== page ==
The worst U.S. cities for gridlock

Our good buddy Christopher Elliott has laid out the 5 worst U.S. cities for traffic — and there’s only one surprise. It’s unfortunate that cities with the worst reputations haven’t been able to do any problem-solving. In more than a few of the blacklisted cities, the traffic is getting progressively worse.

So, what are they? First on the list is — surprise, surprise — New York City. Welcome to gridlock hell. With an already top notch public transportation system, there doesn’t seem to be any easy solutions on the horizon for the Big Apple. Elliott suggests that the only reasonable fix is congestion pricing — charging motorists who use roads during peak hours.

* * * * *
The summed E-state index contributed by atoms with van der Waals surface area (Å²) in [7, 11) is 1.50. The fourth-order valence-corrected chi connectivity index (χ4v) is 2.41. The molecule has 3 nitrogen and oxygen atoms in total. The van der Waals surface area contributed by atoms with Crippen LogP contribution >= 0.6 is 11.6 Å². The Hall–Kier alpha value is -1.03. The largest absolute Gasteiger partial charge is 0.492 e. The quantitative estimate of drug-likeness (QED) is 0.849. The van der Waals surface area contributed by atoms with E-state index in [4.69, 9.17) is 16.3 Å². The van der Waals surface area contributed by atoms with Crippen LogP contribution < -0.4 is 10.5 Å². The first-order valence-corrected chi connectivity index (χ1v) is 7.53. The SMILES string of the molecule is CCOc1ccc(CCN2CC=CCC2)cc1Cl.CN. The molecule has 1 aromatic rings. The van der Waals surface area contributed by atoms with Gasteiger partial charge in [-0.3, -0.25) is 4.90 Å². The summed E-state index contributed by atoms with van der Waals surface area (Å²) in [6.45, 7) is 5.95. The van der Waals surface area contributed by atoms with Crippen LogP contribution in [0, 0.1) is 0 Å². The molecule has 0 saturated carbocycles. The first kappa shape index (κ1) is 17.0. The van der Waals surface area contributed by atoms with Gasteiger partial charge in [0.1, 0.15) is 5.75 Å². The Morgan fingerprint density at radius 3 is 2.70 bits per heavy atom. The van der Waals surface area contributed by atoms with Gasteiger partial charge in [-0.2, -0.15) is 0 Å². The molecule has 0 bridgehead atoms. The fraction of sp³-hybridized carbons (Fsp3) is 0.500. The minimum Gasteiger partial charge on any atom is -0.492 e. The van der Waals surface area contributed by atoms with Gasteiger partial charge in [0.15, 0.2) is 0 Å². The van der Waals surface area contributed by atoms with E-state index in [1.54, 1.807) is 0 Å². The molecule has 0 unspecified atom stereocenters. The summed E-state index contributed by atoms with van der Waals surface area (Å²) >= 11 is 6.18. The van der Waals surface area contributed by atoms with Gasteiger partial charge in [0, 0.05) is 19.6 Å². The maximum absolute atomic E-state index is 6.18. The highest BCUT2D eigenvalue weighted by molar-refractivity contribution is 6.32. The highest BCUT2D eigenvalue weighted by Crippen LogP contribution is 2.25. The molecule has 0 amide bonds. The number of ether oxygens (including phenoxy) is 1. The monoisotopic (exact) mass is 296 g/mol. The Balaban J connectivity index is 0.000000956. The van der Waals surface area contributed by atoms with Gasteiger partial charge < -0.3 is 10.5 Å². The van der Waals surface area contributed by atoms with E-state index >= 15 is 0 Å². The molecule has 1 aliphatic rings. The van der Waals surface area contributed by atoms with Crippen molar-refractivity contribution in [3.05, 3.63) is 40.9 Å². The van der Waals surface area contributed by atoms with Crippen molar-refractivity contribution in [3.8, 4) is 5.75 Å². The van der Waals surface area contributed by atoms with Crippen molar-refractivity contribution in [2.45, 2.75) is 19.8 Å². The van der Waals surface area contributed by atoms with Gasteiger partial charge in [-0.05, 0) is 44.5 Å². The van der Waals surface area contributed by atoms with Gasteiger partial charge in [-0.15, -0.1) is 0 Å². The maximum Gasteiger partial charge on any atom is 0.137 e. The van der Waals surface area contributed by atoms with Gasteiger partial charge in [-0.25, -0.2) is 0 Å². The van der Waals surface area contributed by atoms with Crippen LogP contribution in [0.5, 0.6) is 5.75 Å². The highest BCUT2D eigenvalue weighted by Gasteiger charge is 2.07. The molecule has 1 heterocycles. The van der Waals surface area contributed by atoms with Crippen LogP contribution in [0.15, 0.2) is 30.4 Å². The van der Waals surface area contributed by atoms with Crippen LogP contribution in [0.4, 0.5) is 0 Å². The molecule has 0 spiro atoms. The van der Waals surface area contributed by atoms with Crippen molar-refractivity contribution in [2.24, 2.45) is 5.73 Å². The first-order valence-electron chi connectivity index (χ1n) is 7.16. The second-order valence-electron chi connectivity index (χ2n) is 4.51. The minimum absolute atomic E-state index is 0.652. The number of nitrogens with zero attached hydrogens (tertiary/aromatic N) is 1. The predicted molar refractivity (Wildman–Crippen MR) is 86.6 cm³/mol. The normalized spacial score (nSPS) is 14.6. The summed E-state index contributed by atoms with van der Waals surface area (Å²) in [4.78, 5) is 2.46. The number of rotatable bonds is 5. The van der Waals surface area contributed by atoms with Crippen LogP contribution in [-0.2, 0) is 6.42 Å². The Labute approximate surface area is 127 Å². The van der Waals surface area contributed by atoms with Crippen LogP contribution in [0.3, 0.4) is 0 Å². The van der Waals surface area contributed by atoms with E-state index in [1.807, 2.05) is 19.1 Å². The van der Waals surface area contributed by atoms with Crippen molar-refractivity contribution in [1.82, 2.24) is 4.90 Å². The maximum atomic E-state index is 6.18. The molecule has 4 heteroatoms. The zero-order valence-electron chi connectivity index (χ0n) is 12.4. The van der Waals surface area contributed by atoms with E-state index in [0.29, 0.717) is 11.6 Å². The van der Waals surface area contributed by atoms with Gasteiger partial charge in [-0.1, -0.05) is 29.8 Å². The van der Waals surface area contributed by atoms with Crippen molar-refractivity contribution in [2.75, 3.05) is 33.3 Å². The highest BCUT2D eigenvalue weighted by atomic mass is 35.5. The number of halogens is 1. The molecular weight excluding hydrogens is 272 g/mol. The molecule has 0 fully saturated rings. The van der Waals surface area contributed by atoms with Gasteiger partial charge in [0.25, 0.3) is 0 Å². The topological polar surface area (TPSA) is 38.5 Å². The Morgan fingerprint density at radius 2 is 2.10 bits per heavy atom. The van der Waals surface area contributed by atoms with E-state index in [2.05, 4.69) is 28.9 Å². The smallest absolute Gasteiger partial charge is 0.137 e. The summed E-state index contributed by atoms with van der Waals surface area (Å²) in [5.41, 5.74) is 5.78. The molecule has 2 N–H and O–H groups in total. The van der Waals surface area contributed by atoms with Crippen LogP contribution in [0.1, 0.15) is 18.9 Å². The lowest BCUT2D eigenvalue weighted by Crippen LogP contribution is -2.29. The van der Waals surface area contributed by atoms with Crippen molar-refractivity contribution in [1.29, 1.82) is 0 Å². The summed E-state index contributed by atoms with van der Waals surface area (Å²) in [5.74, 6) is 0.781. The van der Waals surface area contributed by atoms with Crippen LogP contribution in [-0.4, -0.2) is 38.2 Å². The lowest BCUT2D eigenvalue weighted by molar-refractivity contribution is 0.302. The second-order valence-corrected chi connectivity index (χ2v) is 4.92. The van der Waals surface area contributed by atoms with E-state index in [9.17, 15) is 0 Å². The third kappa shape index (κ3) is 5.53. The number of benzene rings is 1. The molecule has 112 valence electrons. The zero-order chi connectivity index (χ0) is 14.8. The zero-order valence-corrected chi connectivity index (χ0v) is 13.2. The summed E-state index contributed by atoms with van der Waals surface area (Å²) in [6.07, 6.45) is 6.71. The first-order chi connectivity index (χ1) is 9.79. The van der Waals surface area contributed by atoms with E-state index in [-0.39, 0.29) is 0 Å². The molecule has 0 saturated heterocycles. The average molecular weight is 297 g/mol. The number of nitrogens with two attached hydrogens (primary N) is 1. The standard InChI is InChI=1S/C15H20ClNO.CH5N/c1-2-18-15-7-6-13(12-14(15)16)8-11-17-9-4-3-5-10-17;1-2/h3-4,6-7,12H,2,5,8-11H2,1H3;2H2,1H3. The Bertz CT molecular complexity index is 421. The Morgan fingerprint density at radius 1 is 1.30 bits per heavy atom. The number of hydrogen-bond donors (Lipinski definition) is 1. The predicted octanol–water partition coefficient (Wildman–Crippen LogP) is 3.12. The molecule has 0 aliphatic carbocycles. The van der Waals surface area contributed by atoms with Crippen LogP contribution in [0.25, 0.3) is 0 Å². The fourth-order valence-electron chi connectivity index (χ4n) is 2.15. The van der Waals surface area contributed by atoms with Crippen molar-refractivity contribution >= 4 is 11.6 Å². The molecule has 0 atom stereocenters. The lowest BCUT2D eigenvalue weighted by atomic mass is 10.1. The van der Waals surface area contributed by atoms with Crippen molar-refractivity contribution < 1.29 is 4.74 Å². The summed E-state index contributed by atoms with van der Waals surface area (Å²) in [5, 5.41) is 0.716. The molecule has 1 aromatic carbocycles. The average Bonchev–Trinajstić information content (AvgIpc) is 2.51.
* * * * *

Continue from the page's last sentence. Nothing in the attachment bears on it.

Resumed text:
Next up is San Francisco, another no-brainer. And like New York, it’s got a great transit system in place. No problems easily solved there. Any suggestions?

Third is Seattle. I grew up there, and I watched the traffic go from bad to worse to I’ll-never-live-here-again. The city is getting a light-rail system, but I’m pretty pessimistic about it being able to alleviate traffic. But I’m hopeful.

Minneapolis came in 4th, due in part to the collapse of the Interstate 35W bridge. The city already had an awful traffic problem, but the 35W bridge was a main access point to the city. Not no more. The commute has been compared to Los Angeles’ nightmare — and that was before the bridge collapse.

At number 5 is Miami. It may seem like a surprising choice, but Elliott links to a list of construction projects and challenges you to disagree with him. He argues that he knows no one who regularly uses its mass transit system, and the roads can’t keep up with the city’s growth.

Wondering where L.A. is? Elliott listed it as a semi-finalist. If L.A. is a runner-up, then the winners must truly be awful.